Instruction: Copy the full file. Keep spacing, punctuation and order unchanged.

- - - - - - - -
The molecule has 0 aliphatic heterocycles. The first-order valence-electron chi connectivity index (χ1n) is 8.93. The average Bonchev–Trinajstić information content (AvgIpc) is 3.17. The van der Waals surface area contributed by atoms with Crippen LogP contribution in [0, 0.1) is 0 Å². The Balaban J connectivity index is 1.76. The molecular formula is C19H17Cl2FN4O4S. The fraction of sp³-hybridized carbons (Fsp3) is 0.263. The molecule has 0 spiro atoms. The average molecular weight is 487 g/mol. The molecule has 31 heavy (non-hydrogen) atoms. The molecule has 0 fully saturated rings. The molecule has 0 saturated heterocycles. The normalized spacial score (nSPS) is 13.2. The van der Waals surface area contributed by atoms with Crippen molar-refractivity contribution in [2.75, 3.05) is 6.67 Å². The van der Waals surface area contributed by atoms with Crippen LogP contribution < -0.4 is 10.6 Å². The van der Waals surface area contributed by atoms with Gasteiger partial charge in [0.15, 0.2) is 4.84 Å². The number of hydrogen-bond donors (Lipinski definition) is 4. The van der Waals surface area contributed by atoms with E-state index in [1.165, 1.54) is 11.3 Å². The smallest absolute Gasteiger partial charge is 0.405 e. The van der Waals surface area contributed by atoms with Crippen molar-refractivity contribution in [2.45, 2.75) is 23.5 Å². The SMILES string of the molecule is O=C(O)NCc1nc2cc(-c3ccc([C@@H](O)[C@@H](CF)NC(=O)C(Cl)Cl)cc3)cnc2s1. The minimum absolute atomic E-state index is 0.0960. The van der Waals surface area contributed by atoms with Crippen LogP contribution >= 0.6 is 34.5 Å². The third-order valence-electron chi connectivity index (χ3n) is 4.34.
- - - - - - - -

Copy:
The molecule has 0 aliphatic heterocycles. The first-order valence-electron chi connectivity index (χ1n) is 8.93. The average Bonchev–Trinajstić information content (AvgIpc) is 3.17. The van der Waals surface area contributed by atoms with Crippen LogP contribution in [0, 0.1) is 0 Å². The Balaban J connectivity index is 1.76. The molecular formula is C19H17Cl2FN4O4S. The fraction of sp³-hybridized carbons (Fsp3) is 0.263. The molecule has 0 spiro atoms. The average molecular weight is 487 g/mol. The molecule has 31 heavy (non-hydrogen) atoms. The molecule has 0 fully saturated rings. The molecule has 0 saturated heterocycles. The normalized spacial score (nSPS) is 13.2. The van der Waals surface area contributed by atoms with Crippen molar-refractivity contribution in [2.75, 3.05) is 6.67 Å². The van der Waals surface area contributed by atoms with Crippen LogP contribution < -0.4 is 10.6 Å². The van der Waals surface area contributed by atoms with Gasteiger partial charge in [0.15, 0.2) is 4.84 Å². The number of hydrogen-bond donors (Lipinski definition) is 4. The van der Waals surface area contributed by atoms with E-state index in [1.165, 1.54) is 11.3 Å². The smallest absolute Gasteiger partial charge is 0.405 e. The van der Waals surface area contributed by atoms with Crippen molar-refractivity contribution in [2.45, 2.75) is 23.5 Å². The SMILES string of the molecule is O=C(O)NCc1nc2cc(-c3ccc([C@@H](O)[C@@H](CF)NC(=O)C(Cl)Cl)cc3)cnc2s1. The minimum absolute atomic E-state index is 0.0960. The van der Waals surface area contributed by atoms with Crippen LogP contribution >= 0.6 is 34.5 Å². The third-order valence-electron chi connectivity index (χ3n) is 4.34.